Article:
The two-year nightmare for the County Commission and the Sheriff’s Office that’s been the Sheriff’s Operations Center in Bunnell came to an end today as the commission approved selling the building for $807,000 to the only buyer who bid for it, a loss of $423,000 from the $1.23 million the county paid for the building in 2013.
“This is a historical item, a historic moment in our county over the last few years,” County Commission Chairman Dave Sullivan said. The sale unloads a burdensome white elephant and political eyesore from the county’s inventory, if at a dear price, and preempts the need for the county to demolish the building and try to sell the property itself. The sale is to a corporation identified as GPR1 LLC, owned by Pamela and Gary Roberts of Flagler Beach, and in business since 2006, according to the Florida Division of Corporations. Gary Roberts is a builder.
There was little doubt that the county would have to absorb a loss in selling the building. Commissioners voted 4-1 to approve the purchase.
The county still has a roughly $5 million debt on the building, a debt generated by the costs of rebuilding what had previously been a hospital. The county bought the building in a deal crafted by then-Administrator Craig Coffee after largely secretive negotiations. The building purchase was controversial even then, and approved only through a 3-2 vote, with innumerable questions raised by commissioners and others about the wisdom of the plan.
The controversy barely abated since as the purchase became a focus of ethics commission complaints over a commissioner’s conflict of interest in the purchase vote (the state ethics commission sustained the complaint and slapped a hefty fine). Controversies then turned to health problems as numerous sheriff’s employees developed breathing, skin and other medical issues, requiring them to be moved out of the building, and finally ending in the sheriff’s complete evacuation of the building more than two years ago. The sheriff moved much of his personnel to the county courthouse.
Several analyses of the building’s interior air and structure produced conflicting conclusions about the building’s safety, though deeper examinations of the building’s conditions behind walls, along rafters and beneath floor tiles, pointed to serious issues such as water intrusion, bat droppings and the use of wood rafters from the older version of the building that county officials had claimed had been removed. Coffey’s handling of the problem and further revelations undermined employees’ trust in the county, ruling out any return to the building either by the sheriff or by another government entity.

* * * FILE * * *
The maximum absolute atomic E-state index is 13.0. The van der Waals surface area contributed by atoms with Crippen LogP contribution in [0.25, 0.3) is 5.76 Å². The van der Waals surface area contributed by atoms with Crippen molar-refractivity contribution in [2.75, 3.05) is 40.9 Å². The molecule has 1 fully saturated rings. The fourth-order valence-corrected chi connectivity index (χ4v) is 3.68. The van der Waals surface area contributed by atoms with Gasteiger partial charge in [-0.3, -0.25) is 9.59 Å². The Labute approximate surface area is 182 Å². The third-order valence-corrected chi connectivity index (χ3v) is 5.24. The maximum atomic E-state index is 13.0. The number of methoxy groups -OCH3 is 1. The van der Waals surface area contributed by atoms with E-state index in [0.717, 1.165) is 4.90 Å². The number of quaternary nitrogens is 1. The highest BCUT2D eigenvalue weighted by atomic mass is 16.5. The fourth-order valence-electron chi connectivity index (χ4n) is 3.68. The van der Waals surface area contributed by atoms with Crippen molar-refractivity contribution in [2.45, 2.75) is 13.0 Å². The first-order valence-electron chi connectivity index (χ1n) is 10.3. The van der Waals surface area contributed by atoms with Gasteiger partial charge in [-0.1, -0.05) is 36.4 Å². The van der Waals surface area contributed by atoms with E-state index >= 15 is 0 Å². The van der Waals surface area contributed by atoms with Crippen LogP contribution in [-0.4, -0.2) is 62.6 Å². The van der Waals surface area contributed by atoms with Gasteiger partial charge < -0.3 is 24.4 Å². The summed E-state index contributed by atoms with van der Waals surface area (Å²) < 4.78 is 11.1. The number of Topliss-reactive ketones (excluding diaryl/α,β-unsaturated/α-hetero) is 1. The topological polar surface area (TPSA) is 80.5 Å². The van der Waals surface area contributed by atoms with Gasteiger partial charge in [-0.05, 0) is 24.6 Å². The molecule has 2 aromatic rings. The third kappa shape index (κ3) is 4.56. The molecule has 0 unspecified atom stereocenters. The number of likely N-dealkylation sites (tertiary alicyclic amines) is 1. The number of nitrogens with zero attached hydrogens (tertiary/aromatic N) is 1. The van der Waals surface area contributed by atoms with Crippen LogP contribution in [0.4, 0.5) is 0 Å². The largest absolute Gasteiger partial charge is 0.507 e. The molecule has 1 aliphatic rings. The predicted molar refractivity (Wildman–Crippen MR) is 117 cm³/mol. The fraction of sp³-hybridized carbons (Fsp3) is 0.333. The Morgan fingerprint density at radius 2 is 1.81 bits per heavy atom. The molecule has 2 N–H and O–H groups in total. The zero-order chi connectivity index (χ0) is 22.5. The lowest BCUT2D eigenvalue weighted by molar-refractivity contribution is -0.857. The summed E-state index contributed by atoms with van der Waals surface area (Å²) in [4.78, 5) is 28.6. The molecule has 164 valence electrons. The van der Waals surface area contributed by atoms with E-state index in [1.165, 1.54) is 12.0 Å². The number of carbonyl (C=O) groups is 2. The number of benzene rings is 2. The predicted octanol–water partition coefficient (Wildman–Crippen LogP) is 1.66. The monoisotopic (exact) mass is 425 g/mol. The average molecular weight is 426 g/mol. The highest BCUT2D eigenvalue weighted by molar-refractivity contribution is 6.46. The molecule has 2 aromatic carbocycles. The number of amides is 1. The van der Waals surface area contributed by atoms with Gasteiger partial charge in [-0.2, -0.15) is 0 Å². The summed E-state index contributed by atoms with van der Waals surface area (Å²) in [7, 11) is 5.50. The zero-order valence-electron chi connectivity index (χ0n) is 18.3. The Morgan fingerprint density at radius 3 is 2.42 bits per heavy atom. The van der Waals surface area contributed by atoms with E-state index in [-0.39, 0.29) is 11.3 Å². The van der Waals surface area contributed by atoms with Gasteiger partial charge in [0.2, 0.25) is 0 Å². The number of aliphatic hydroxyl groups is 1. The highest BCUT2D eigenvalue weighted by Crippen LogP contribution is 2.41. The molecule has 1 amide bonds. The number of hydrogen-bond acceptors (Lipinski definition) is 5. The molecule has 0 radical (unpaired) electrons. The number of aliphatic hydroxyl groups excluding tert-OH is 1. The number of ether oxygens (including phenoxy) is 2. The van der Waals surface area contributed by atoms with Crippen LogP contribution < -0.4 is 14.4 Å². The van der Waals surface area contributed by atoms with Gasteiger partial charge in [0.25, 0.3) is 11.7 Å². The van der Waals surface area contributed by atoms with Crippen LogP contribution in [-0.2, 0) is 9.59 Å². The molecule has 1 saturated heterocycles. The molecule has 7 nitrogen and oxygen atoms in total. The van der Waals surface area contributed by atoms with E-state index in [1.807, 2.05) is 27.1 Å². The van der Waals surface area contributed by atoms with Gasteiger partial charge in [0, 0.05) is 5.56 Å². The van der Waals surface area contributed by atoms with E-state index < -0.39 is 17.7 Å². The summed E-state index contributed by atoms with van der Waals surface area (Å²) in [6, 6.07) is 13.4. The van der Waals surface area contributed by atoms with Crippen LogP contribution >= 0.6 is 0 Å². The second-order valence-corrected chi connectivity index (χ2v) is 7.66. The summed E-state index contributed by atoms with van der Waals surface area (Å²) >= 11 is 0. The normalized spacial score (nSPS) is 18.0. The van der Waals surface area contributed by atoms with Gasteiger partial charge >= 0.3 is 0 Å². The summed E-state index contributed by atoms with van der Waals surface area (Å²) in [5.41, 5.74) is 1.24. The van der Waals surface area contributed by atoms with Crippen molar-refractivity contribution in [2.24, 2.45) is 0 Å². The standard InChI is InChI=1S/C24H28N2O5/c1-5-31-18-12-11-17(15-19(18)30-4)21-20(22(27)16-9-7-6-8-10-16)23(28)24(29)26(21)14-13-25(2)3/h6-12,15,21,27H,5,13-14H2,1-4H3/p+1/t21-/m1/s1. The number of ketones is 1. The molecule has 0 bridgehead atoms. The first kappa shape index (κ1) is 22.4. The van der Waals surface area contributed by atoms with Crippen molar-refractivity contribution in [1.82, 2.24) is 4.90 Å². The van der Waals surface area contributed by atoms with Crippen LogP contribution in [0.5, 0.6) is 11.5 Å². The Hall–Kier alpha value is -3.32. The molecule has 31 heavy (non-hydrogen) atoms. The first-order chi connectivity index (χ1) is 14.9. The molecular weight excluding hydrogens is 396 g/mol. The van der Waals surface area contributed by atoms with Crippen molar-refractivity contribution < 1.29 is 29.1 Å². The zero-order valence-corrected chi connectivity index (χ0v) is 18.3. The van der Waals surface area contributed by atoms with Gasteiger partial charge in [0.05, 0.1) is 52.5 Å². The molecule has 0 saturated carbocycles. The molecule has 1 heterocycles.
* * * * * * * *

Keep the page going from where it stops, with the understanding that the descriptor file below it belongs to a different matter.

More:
“No one on this commission created the mess that we find ourselves in,” Sheriff Rick Staly told commissioners this morning. “I wasn’t sheriff, you weren’t on the commission.” He noted one exception, Charlie Ericksen, who had been on the commission in 2013 but who voted against the purchase. “But it was your job to clean this mess up, and as a property owner, owns three properties in Flagler County, I don’t like the debt that we’re being saddled with either, but the reality is, it’s time to close the chapter, put it behind us, and that’s one of the reasons why you guys are faced with this today.”
Ericksen said he was under the impression one of the past owners of the building before the county’s 2013 purchase had also sought to buy back the structure, but the bid came in too late.
The sale, should it close, means the county is “out of it,” Holly Durrance, the county’s purchasing manager, said. “If the buyer would choose to back out they would forfeit their 5 percent deposit.”
The sheriff has removed all evidence and materials from within the building “with the exception of some gambling machines,” the sheriff said, “and they will be crushed on site this week, because a court just gave us the disposition order. That’s the only thing that’s left, has no value, other than I get to crush ‘em.”
Denise Calderwood, a candidate for the commission, said the commission was “passing the buck” to future commissions that may face liability from a property she inaccurately described as a brownfield. (Calderwood through Family matters of Flagler had sought to use part of the property as a social service hub several years ago.) “Yes we can wipe it under, we can sell it, we can do that, but there are going to be consequences,” she said, “pass the buck gentlemen, keep doing it.”
“There’s not been any determination that it’s a brownfield,” County Attorney Al Hadeed said. “Brownfield is a very regulated process by the federal and state government. It’s not a declared brownfield. All the tests, there were tests that were done prior to the acquisition. Assuming all those consultants did their test accurately, they have liability for those tests, there should not be any liability. We’re disclosing all the results of those tests, they’re being provided to this individual that has placed the bids, so there’s full knowledge.”
County Administrator Jerry Cameron said there’d not been a clear path to reusing the building even with all the studies and analyses conducted. “It is important to note that the CDC did not say that this was a building that was inherently contaminated and could never be revived,” he said of the Centers for Disease Control, which sent a team to analyze the building. “It gave some suggestions for things to do to improve the status. The problem the commission faced with that is that CDC report did not say that if you did those things, it absolutely would be habitable, so it would have been a risk to go forward, but the people that have been on it are fully aware of the risk.”
Commissioner Joe Mullins was the dissenter in the vote.